It’s like the final few moments in the Under the Red Hood movie. When Alfred asks if Bruce’s going to take the Robin memorial down now Jason’s revealed to have been, not also alive, but a murderous drug dealer himself. And Batman says he won’t, because this doesn’t change anything. It’s not exactly the same here (Jason was once truly innocent, if perhaps always damaged to a degree), but… close enough?

  12. Now, I say this as someone who has yet to play Telltale’s Batman games, but…I don’t buy it.

    I get what you’re trying to say, and to an extent, I agree. I’m never usually a fan of origin story shake-ups, they almost always come across as hackneyed (Blade’s father being this super-important vampire hunter instead of just some rando is, bizarrely, what immediately springs to mind for me). The thing is though is that I’ve never been a fan of Bruce being the vulnerable rich boy who put on a costume to feel good again in the first place. Sure, that’s certainly a plausible starting point, but he’s a grown-ass man now, the patriarch of his own family, the father of four sons (Albeit most of them adopted) and mentor to even more. You grow up and find out that your parents actually had a lot of faults, perhaps even could be considered bad people? Well…that’s life. Suck it up, Bruce.

    By the same token…I don’t mind Thomas and Martha being written as infallible. Do the Waynes, Hippolyta or Ma and Pa Kent need to be written with noted faults in order to be endearing? Absolutely not, but considering the influx of tragic origin stories that would ensue in the medium (Not even Flash, a guy whom Bruce has said he wished he could have been more like, was not spared of this), it’s certainly refreshing that, for the large part, they stay that way.

  13. Looks like you’re missing an image Mouse.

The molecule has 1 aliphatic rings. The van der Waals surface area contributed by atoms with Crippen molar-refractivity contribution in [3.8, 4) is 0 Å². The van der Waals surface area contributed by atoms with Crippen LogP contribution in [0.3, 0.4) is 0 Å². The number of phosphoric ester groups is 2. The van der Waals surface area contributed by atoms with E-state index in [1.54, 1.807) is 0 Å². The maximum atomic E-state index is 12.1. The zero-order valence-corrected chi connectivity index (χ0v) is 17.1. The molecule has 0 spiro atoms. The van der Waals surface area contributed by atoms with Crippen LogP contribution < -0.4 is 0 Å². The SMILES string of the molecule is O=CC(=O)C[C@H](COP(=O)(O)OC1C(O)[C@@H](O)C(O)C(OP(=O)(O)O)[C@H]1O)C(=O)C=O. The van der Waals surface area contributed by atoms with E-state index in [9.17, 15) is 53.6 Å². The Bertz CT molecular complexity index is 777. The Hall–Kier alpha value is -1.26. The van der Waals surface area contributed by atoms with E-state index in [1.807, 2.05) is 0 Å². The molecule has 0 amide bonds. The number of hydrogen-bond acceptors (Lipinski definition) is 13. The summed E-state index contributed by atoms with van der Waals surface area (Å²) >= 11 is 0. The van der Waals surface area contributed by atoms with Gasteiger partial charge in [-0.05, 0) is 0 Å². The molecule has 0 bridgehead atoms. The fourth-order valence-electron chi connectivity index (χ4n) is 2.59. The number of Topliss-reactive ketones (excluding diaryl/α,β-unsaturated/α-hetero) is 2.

Anyway, I rather like their different take on the Batman mythos,by the end of the first story you can tell or rather you can choose the path that that tells that Bruce is keeping up his crusade against crime not because he’s being guilt-tripped by the ghosts of his parents but because he knows it’s the right thing to do.

    Also, I maybe a fan of Batman. But to be honest I 𝘩𝘢𝘵𝘦 the oversaturation of the character. And to an extent, the fact that DC needs to put their “Holy Trinity” (Batman, Superman, Wonder Woman) at the forefront of everything they do. At best it just looks like they’re shilling, at worst it looks like they’re uncomfortable stepping out of their safe zone and 𝘰𝘯𝘭𝘺 want to write about those three.

    1. The best thing that ever happened to Marvel, ironically, was not being allowed to use Spider-Man and the X-Men in their own movies at first. That forced them to think out of the box and concentrate on quality rather than skating on the success of better known names (which is how we ended up with things like Batman & Robin or Superman III).

  14. I will forever be grateful to Telltale for The Walking Dead, specifically Season 1. One of the best videogame experiences I have ever had. I really need to get around to playing Season 3 at some point and hopefully we do eventually get all of Season 4 too.

  15. Never having played a Telltale Game, I still have no inclination to do so – having said that I did follow the chatter r.e. their BATMAN games and found the Big Twist interesting, though not to my taste (having the Waynes be obliged to compromise their principles in the teeth of Gotham’s corruption for the sake of getting a chance to make that City a better place is one thing, making Thomas Wayne an out-and-out gangster is over-egging the pudding).

    One should also admit that I find it infinitely less disturbing to hear Good Old Pennyworth referring to Mister Wayne as “Bruce” (one tends to imagine he uses “Master Bruce” only when the latter is being a little bit of a Man-Child or at moments of particular affection) than it is to have heard Batman referring to his Second Father as … “AL”

    On a less serious note, I must confess to being fond of GOTHAM – it’s too deliciously mental to hate! (Also, may I please ask if you would rather review THE BATMAN VS DRACULA or VAN HELSING – starring Hugh Jackman – as a belated Halloween Special?*).

    *I’m not replacing MOUSEHUNT as my first request, merely lining up a potential sequel.

  16. Oh, before I forget – ARKHAM 4 LIFE! (I’ve never owned any console other than a PLAYSTATION and have no intention to change that any time soon). (-;